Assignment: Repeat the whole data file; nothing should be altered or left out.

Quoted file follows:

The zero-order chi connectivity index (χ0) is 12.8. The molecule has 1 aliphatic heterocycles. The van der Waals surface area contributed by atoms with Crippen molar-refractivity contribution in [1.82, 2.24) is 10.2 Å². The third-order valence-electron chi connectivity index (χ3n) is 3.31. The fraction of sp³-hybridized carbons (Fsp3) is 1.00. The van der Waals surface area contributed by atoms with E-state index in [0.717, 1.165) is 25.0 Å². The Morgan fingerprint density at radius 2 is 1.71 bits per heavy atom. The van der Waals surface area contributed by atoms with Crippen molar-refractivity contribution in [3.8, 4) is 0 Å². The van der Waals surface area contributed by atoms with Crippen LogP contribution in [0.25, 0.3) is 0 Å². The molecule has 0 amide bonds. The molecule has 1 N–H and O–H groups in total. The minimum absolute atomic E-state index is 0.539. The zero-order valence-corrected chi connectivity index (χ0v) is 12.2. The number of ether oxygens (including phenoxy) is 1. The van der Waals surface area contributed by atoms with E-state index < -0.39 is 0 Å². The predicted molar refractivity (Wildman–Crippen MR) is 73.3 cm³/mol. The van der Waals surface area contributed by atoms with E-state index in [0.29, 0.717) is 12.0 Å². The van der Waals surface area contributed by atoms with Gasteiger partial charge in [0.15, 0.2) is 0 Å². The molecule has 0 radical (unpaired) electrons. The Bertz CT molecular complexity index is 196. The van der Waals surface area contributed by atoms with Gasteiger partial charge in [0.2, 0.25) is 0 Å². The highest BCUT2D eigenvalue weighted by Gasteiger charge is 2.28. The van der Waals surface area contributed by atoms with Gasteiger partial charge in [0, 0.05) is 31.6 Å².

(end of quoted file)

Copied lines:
The zero-order chi connectivity index (χ0) is 12.8. The molecule has 1 aliphatic heterocycles. The van der Waals surface area contributed by atoms with Crippen molar-refractivity contribution in [1.82, 2.24) is 10.2 Å². The third-order valence-electron chi connectivity index (χ3n) is 3.31. The fraction of sp³-hybridized carbons (Fsp3) is 1.00. The van der Waals surface area contributed by atoms with E-state index in [0.717, 1.165) is 25.0 Å². The Morgan fingerprint density at radius 2 is 1.71 bits per heavy atom. The van der Waals surface area contributed by atoms with Crippen molar-refractivity contribution in [3.8, 4) is 0 Å². The van der Waals surface area contributed by atoms with Crippen LogP contribution in [0.25, 0.3) is 0 Å². The molecule has 0 amide bonds. The molecule has 1 N–H and O–H groups in total. The minimum absolute atomic E-state index is 0.539. The zero-order valence-corrected chi connectivity index (χ0v) is 12.2. The number of ether oxygens (including phenoxy) is 1. The van der Waals surface area contributed by atoms with E-state index < -0.39 is 0 Å². The predicted molar refractivity (Wildman–Crippen MR) is 73.3 cm³/mol. The van der Waals surface area contributed by atoms with E-state index in [0.29, 0.717) is 12.0 Å². The van der Waals surface area contributed by atoms with Gasteiger partial charge in [0.15, 0.2) is 0 Å². The molecule has 0 radical (unpaired) electrons. The Bertz CT molecular complexity index is 196. The van der Waals surface area contributed by atoms with Gasteiger partial charge in [0.2, 0.25) is 0 Å². The highest BCUT2D eigenvalue weighted by Gasteiger charge is 2.28. The van der Waals surface area contributed by atoms with Gasteiger partial charge in [0, 0.05) is 31.6 Å².